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The snow-capped peaks of the San Bernardino Mountains loom in the background as Portor Green works on the hind foot of a horse in Southern California. Green does almost all of his shoeing within 50 miles of his Yucaipa, Calif., home.
The sun is already above the San Bernardino Mountains in Southern California as Portor Green gets on the road and heads for his first shoeing stop of the day. The traffic inbound on I-10 toward Los Angeles is gnarled and crawling in all four lanes as Californians get their daily dose of highway gridlock along with their morning coffee.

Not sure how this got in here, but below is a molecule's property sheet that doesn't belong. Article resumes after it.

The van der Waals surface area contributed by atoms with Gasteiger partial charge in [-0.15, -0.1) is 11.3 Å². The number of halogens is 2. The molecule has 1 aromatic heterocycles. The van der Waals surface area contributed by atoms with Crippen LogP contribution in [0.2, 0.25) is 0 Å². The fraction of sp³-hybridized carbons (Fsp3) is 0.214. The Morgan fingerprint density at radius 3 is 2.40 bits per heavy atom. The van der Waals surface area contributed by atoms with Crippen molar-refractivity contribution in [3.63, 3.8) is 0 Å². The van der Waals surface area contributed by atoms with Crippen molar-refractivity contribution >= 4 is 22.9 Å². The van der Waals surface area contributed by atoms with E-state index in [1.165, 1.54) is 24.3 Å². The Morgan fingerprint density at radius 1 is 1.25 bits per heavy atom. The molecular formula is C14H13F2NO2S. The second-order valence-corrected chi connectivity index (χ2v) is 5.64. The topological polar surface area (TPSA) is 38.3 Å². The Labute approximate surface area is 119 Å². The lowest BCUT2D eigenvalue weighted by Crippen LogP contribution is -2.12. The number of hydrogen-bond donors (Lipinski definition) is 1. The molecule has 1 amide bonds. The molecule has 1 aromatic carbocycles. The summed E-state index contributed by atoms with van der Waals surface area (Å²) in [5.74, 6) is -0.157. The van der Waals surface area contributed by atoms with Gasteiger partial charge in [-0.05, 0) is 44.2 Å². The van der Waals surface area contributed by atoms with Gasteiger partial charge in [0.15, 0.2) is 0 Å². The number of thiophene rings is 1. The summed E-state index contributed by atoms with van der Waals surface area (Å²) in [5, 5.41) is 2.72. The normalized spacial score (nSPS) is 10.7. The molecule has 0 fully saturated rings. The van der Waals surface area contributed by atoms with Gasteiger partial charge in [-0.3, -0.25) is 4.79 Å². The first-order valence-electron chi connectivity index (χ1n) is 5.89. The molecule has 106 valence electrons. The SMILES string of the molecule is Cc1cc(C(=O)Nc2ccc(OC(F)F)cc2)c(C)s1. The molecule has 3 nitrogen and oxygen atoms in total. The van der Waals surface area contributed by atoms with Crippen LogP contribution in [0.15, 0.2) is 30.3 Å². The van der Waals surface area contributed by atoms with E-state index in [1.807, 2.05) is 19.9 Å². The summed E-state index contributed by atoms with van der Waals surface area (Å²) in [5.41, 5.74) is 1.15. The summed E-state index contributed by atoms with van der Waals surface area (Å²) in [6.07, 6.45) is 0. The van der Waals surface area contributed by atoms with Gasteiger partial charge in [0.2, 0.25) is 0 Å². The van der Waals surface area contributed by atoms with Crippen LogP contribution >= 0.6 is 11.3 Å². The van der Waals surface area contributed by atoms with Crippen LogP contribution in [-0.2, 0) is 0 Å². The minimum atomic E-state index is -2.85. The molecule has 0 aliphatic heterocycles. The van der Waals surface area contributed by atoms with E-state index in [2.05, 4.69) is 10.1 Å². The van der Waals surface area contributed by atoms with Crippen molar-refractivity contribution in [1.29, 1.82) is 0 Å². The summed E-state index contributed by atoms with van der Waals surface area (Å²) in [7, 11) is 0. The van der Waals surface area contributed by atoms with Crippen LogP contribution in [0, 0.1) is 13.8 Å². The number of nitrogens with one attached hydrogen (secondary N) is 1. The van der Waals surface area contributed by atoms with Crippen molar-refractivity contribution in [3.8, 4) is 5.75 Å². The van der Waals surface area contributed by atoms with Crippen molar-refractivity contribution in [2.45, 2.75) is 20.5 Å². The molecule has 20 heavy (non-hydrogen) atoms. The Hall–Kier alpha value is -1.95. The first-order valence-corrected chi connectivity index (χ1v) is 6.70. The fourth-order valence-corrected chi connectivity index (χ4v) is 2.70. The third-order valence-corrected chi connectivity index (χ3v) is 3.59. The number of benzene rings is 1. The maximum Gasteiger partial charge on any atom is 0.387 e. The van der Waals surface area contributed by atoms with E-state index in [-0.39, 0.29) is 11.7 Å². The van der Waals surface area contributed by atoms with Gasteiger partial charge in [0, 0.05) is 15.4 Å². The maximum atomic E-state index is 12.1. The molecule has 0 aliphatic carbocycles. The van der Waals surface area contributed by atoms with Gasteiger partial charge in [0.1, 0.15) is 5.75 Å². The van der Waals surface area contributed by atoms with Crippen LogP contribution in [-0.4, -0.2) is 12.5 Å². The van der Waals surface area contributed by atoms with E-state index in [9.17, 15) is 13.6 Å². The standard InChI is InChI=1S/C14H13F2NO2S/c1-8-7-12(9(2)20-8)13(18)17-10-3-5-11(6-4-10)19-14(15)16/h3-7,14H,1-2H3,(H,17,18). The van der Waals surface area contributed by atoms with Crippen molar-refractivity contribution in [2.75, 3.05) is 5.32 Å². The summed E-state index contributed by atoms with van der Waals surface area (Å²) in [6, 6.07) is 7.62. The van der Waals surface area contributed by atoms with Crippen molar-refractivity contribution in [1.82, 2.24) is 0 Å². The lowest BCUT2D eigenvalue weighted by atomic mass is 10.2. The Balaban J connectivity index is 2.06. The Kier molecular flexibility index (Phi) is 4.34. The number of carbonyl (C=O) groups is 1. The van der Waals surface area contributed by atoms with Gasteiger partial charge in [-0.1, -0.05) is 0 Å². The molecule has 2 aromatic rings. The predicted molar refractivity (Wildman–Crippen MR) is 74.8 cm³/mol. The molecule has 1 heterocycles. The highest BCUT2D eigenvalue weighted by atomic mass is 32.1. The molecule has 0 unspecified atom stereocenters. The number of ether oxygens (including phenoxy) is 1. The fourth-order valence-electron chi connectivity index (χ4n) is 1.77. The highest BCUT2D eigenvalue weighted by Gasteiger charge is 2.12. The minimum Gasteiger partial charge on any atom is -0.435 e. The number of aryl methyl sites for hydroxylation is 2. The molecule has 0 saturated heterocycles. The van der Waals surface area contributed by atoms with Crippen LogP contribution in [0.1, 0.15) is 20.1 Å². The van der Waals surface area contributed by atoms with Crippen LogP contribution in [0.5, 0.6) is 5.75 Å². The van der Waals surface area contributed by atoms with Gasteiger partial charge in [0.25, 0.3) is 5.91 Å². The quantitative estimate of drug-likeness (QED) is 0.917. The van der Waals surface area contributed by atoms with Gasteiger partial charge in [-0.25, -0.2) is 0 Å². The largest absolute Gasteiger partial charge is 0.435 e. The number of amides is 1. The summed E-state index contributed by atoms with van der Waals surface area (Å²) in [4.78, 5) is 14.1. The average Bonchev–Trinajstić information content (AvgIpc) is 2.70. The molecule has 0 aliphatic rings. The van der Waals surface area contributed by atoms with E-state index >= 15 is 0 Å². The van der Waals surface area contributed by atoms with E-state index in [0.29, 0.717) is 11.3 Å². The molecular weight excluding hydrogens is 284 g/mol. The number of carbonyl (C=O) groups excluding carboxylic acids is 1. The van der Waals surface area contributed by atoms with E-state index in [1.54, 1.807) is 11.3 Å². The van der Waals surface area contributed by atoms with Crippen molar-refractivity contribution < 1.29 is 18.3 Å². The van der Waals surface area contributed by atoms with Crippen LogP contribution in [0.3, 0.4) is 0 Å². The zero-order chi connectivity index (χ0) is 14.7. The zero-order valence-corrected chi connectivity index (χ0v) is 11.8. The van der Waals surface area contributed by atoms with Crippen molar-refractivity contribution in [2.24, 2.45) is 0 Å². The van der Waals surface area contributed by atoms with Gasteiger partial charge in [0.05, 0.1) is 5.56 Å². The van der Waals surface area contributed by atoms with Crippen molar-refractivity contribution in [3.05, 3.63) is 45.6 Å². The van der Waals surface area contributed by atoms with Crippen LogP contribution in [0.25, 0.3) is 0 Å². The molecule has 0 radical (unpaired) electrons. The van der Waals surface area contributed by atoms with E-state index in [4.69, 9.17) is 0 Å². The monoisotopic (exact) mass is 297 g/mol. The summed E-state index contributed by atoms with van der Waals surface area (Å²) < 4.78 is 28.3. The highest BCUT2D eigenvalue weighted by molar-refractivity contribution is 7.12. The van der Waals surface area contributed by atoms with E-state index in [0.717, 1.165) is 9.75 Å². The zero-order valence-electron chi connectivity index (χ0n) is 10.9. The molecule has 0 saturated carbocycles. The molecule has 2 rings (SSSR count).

But Green takes the ramp leading to the outbound lanes, away from Los Angeles and is soon cruising at the kind of speeds freeways were designed for.
“I like to manage my day so I’m not going in the same direction most people are,” says Green. “It makes things go a lot smoother.”
That’s also indicative of how Green approaches his horseshoeing business. He makes sure he’s running it, rather than letting it run him.
“I do almost all of my shoeing within a 50-mile circle around my home,” he explains. “There are plenty of days when I don’t drive on the freeway at all.”
Prior to starting his shoeing day, Green dropped one of his four children off at school, and then stopped by his father’s shoeing supply store. Portor is the son of Lee Green, a member of the International Horseshoeing Hall Of Fame and owner of The…